Abstract

The recovered image in ghost imaging (GI) contains an error term when the number of measurements M is limited. By iteratively calculating the high-order error term, the iterative ghost imaging (IGI) approach reconstructs a better image, compared to one recovered using a traditional GI approach, without adding complexity. We first propose an experimental scheme, for which IGI can be realized, namely the narrowed point spread function and exponentially increased signal-to-noise ratio (SNR) are realized. The exponentially increasing SNR when implementing IGI results from the replacement of M with Mk. Thus, a perfect recovery of the unknown object is demonstrated with M slightly bigger than the number of speckles in a typical light field. Based on our theoretical framework from the angle of high-order correlation Rk, the two critical behaviors of the iterative coefficients α and the measurements M are derived and well explained.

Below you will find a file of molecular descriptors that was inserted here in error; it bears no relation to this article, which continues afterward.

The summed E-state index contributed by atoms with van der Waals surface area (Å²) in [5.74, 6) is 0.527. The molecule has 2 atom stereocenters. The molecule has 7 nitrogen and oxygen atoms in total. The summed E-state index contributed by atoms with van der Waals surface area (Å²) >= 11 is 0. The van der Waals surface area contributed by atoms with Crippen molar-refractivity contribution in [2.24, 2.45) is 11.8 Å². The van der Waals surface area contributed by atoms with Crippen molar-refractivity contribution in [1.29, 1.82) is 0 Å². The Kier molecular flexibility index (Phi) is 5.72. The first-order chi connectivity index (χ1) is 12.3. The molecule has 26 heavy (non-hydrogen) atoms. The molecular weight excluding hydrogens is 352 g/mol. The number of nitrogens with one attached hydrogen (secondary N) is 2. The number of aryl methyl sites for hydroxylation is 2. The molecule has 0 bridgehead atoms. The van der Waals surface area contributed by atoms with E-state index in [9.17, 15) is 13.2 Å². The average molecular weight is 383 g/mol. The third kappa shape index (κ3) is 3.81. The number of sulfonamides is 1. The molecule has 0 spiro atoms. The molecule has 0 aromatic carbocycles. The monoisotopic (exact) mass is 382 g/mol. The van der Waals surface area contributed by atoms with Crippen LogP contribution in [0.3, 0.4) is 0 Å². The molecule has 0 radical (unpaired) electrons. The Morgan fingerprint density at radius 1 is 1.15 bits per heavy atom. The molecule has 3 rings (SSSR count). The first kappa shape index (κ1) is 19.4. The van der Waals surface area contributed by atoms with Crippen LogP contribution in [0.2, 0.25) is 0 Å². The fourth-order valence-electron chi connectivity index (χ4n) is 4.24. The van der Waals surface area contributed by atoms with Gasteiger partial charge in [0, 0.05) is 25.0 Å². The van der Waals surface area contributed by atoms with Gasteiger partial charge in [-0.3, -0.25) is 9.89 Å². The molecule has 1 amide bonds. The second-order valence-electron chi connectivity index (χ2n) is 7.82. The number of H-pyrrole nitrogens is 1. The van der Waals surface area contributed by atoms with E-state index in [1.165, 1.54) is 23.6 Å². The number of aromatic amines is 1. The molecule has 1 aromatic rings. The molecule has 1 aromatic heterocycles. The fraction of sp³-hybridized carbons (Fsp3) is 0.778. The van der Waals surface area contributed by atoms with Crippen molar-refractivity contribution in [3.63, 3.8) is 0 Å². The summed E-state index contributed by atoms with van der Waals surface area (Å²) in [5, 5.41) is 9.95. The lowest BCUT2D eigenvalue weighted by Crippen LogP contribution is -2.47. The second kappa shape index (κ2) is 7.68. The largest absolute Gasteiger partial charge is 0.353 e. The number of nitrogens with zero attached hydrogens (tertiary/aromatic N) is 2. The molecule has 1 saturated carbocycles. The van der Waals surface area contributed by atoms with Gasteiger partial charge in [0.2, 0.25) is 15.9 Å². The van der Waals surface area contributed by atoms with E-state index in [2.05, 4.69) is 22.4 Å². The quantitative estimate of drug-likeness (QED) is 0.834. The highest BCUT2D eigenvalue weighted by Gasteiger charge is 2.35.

© 2014 Optical Society of America

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